A colleague and I were having coffee last week and she shared with me that she had a very strong fear of making cold calls. We talked a little about it and I discovered that the root of her fear was that she didn’t want to sound foolish or unknowledgeable.
Now, I’ve known this person for a long time and I was surprised because I really respect her as a professional. But when I thought more about it later, I realized that her fears were probably pretty common among other sales professionals. In fact, I realized that it is our fears (real or imagined) that most often hold us back in life. So my friend, this blog is for you and anyone else that wants to be brave enough to recognize that the things you fear can be managed.
Being a top professional in your industry is not easy. It takes work. It takes discipline. It takes courage. Finally, it takes the raw guts to do things that you have never done before. For most people, doing something different can be a fearful experience. Certainly, levels of fear vary by the individual but at the end of the day, we all feel it. So, how do we push past our fears?
Let’s start by first defining fear. Webster’s online dictionary defines fear as “to feel fear in (as in oneself which I think is interesting), to have a reverential awe of (as in the fear God), to be afraid of (as in to fear the worst) and, to be afraid or apprehensive.” Why do people fear? People have fear for a variety of reasons.
One reason people experience fear is discomfort due to uncertainty. Most people that I know can’t foretell the future. We can look at facts and we can look at others who have accomplished things, but the primal functions of our mind works on personal experiences. One experience with rejection can cause some people to think that the same exposure will always result in the same outcome. It doesn’t matter if intellectually you know it is not true. The emotional fear of rejection or hearing the word “no” holds many of us back from doing what we need to do to be successful.
So is fear good or bad? I think that there is such a thing as a healthy dose of fear. What I term “healthy fear” is really called “caution.” It is reasonable to be cautious of things that could physically harm us or our loved ones as an example. But what benefit does fear really have? Is it something that we can really grasp or is it a non physical, emotional state that differs and varies with each individual or group situation? I think that mostly, fear is not a good thing. It imprisons people. Our reaction to it is usually a negative one.
More often than not, fear is something that keeps us from doing or getting what we want. Fear of embarrassment, failure and rejection are some fears that are common for most people. Fear is meant to protect us. Keep us safe. What it does though is exactly what an overprotective parent does; it keeps us from living our life. It keeps us from knowing who we are. It keeps us from the things we want in our lives.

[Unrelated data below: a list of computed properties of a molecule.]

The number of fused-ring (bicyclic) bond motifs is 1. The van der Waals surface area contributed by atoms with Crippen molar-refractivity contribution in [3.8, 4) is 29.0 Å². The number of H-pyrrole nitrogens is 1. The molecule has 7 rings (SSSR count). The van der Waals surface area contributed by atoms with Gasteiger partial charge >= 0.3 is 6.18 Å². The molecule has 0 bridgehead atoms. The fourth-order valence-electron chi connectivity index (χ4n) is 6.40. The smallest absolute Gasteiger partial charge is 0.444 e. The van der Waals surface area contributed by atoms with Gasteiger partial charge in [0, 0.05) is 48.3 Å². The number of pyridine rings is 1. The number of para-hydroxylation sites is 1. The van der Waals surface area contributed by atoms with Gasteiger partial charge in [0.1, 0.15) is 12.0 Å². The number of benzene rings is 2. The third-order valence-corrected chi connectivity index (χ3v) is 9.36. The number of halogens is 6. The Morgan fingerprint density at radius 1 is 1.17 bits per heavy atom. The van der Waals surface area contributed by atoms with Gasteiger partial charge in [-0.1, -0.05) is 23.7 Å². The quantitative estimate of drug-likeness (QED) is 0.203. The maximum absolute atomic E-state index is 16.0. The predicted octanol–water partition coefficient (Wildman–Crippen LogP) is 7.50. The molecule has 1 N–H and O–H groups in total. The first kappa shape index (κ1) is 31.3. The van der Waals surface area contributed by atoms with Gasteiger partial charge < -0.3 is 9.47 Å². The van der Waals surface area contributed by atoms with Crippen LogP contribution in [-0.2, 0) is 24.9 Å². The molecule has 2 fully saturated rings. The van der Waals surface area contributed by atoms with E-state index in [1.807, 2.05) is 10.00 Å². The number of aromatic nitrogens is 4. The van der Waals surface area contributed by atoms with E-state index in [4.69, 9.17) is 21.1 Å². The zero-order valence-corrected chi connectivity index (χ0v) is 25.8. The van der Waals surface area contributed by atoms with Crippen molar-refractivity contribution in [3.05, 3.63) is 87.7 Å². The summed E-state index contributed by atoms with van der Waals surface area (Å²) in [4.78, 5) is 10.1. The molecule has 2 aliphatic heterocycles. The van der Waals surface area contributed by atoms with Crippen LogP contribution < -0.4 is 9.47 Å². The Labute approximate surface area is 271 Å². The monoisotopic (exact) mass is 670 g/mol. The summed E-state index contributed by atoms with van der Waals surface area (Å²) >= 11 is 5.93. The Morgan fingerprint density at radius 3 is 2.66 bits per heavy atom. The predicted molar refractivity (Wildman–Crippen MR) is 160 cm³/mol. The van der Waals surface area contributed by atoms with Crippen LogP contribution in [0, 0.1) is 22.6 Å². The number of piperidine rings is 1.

There are a lot of things that we can do to manage fear and use it to our advantage. First of all, I recommend that you don't try to eliminate fear totally; just keep it manageable. Dr. Nicholas Hall has written extensively about fear. He says that “fear is the emotion of the future and that you can only be afraid of things that have not happened or your inability to predict what is going to happen next.”
We often make assumptions that lead to habits so that we can mitigate fears. We make these assumptions because the mind needs a reference point to decide what to do next. One of the things that we can do to create the reference point is to pretend or to act. Dr. Hall suggests writing a script as the way you want to be. To become an actor and literally through physical means practice as if it is that way. Or, if you can’t do it physically then do it mentally. Imagine the way we want things to be.
I say “imagine” instead of visualize because visualization is what occurs from your past experiences. If you have never experienced it before then you must imagine it. When you imagine, a peculiar thing occurs. The mind does not know the difference between imagination and visualization. You can create a real experience from what is imagined in your mind. Practicing something can even assist to alleviate fears that we may still have as the result of something that we “have” already done before. So, imagine a scene without fear. Imagine it with perfect harmony, happiness, success, or whatever floats your boat!
Imagination can be effectively used to mitigate or eliminate the debilitating effects of fear. Another very powerful technique is self talk. Scores of motivational speakers and behavioralists use this technique in their training or treatments. Anthony Robbins is a huge proponent of self talk. Self talk is a very flexible tool and can be used in many ways. I might suggest that you use it to create an internal dialogue with yourself. You can talk out loud if you wish but you might get a few looks!
In summary, don’t try to eliminate fear. You’ll not succeed. Instead, work with it. Practice imagination or self talk and you will be successful in harnessing the power of fear to your advantage.
Amplify Your Results!
Dr. Richard B. Greene, DBA
Peak Performance Coach & Human Potential Expert